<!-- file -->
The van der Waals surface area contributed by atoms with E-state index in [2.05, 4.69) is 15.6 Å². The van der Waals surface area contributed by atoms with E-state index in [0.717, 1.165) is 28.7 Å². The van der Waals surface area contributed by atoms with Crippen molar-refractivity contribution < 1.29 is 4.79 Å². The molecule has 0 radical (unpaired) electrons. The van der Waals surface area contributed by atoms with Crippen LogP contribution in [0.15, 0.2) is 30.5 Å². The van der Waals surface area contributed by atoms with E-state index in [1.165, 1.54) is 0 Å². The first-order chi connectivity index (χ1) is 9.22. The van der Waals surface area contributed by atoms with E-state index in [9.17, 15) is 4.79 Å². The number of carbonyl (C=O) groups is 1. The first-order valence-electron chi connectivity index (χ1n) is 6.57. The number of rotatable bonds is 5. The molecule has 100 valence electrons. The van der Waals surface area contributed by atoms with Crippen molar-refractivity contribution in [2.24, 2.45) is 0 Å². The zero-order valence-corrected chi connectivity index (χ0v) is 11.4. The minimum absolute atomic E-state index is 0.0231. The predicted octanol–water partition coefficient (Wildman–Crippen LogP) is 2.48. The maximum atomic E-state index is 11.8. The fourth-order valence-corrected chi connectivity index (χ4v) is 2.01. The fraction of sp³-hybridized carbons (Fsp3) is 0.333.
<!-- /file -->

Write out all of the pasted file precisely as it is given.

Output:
The van der Waals surface area contributed by atoms with E-state index in [2.05, 4.69) is 15.6 Å². The van der Waals surface area contributed by atoms with E-state index in [0.717, 1.165) is 28.7 Å². The van der Waals surface area contributed by atoms with Crippen molar-refractivity contribution < 1.29 is 4.79 Å². The molecule has 0 radical (unpaired) electrons. The van der Waals surface area contributed by atoms with Crippen LogP contribution in [0.15, 0.2) is 30.5 Å². The van der Waals surface area contributed by atoms with E-state index in [1.165, 1.54) is 0 Å². The first-order chi connectivity index (χ1) is 9.22. The van der Waals surface area contributed by atoms with E-state index in [9.17, 15) is 4.79 Å². The number of carbonyl (C=O) groups is 1. The first-order valence-electron chi connectivity index (χ1n) is 6.57. The number of rotatable bonds is 5. The molecule has 100 valence electrons. The van der Waals surface area contributed by atoms with Crippen molar-refractivity contribution in [2.24, 2.45) is 0 Å². The zero-order valence-corrected chi connectivity index (χ0v) is 11.4. The minimum absolute atomic E-state index is 0.0231. The predicted octanol–water partition coefficient (Wildman–Crippen LogP) is 2.48. The maximum atomic E-state index is 11.8. The fourth-order valence-corrected chi connectivity index (χ4v) is 2.01. The fraction of sp³-hybridized carbons (Fsp3) is 0.333.